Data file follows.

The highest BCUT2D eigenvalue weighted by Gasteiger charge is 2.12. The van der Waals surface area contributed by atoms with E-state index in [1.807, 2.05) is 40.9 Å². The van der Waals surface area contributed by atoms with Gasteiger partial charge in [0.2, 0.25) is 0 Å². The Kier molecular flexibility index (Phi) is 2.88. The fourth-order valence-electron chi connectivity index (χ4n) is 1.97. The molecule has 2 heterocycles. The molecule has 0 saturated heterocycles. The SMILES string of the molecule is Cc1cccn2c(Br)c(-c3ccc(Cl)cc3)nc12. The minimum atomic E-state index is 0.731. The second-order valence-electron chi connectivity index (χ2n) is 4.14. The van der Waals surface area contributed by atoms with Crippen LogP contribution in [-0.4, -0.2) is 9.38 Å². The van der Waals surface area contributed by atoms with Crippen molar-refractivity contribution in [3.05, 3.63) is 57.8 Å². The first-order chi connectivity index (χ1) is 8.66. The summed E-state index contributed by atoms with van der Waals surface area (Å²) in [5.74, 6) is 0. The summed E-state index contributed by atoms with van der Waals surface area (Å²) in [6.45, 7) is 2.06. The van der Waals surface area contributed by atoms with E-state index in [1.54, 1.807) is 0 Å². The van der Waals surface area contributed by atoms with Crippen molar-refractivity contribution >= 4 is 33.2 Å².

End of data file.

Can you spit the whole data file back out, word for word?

The highest BCUT2D eigenvalue weighted by Gasteiger charge is 2.12. The van der Waals surface area contributed by atoms with E-state index in [1.807, 2.05) is 40.9 Å². The van der Waals surface area contributed by atoms with Gasteiger partial charge in [0.2, 0.25) is 0 Å². The Kier molecular flexibility index (Phi) is 2.88. The fourth-order valence-electron chi connectivity index (χ4n) is 1.97. The molecule has 2 heterocycles. The molecule has 0 saturated heterocycles. The SMILES string of the molecule is Cc1cccn2c(Br)c(-c3ccc(Cl)cc3)nc12. The minimum atomic E-state index is 0.731. The second-order valence-electron chi connectivity index (χ2n) is 4.14. The van der Waals surface area contributed by atoms with Crippen LogP contribution in [-0.4, -0.2) is 9.38 Å². The van der Waals surface area contributed by atoms with Crippen molar-refractivity contribution in [3.05, 3.63) is 57.8 Å². The first-order chi connectivity index (χ1) is 8.66. The summed E-state index contributed by atoms with van der Waals surface area (Å²) in [5.74, 6) is 0. The summed E-state index contributed by atoms with van der Waals surface area (Å²) in [6.45, 7) is 2.06. The van der Waals surface area contributed by atoms with E-state index in [1.54, 1.807) is 0 Å². The van der Waals surface area contributed by atoms with Crippen molar-refractivity contribution >= 4 is 33.2 Å².